University of the Basque Country (UPV/EHU); Faculty of Science and Technology; Department of Analytical Chemistry (SPAIN)
About this paper:
Appears in: INTED2013 Proceedings
Publication year: 2013
Pages: 1506-1510
ISBN: 978-84-616-2661-8
ISSN: 2340-1079
Conference name: 7th International Technology, Education and Development Conference
Dates: 4-5 March, 2013
Location: Valencia, Spain
The introduction of the new degree within the European Education framework presented an opportunity for the introduction of new teaching methodologies that had not been very common in the Spanish Educational System.
Analytical Chemistry I is an obligatory subject in the 2nd year of the degree in Chemistry. This is the first contact of the students in the degree in Chemistry with Analytical Chemistry and the educational team thought it was a good chance to try different learning procedures. Within this scenario and within the framework of the ERAGIN project of the UPV/EHU, one member of the educational team of this subject was trained in problem-based learning in the year 2010-2011 and implemented the present project during 2011-2012. Among the different topics that the students work in the present subject, those dealing with sampling and sample treatment of both organic and inorganic compounds were chosen to be studied by means of problem-based learning approach.
The initial question to start the learning process was: “Which material and techniques would you buy to fit out a laboratory for environmental analysis?”. Exactly, the students have to fit out a laboratory that works on the analysis of samples from wastewater treatment plants. In a first step the students needed to identify which samples are important for the environmental contamination control in a wastewater treatment plant and which are the legal limits for those spills. Therefore, through this project the students introduced in: (i) the importance of sampling procedure, (ii) sampling techniques and methodologies, (iii) sampling preservation techniques and (iv) sample pretreatment approaches taking in account the type of target and sample matrix. The proposed questions to solve the problem are listed below:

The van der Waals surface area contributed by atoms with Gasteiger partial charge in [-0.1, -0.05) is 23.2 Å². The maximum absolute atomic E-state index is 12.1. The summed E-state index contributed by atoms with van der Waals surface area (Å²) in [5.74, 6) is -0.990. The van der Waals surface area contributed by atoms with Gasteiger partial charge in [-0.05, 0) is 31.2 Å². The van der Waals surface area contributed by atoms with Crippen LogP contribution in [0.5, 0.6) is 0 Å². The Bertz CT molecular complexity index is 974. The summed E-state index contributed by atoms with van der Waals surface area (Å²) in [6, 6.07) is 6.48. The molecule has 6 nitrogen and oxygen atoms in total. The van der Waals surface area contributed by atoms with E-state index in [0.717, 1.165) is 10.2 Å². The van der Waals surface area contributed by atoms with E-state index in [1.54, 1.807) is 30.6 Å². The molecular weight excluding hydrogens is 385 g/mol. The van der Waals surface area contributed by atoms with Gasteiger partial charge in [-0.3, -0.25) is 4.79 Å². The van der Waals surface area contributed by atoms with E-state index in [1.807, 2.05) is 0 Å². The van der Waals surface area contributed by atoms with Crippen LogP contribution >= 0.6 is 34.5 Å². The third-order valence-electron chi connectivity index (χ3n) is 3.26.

1. What says the law about wastewater spills? Which are the potential target analytes and their limits?
2. Which kind of matrices will arrive to the lab? Which type of analyte are you going to analyse?
3. Which is the sampling procedure? How are you going to preserve the sample? How long can you preserve the sample?
4. Which is the sample treatment for inorganic contaminants?
5. Which is the sample treatment for organic contaminant?

The students worked on teams of three and, among other exercises, puzzle type activities were suggested in order to carry out the project, which was developed for 16 hours in the classroom plus 40 hours out of classroom. The academic results were better than those obtained with the classical methodology for the same group in others topics of the same subject during the course. For instance, the students considered this methodology to be positive and interesting for their own job/degree ratio.
Project based learning, Analytical Chemistry, Grade in Chemistry.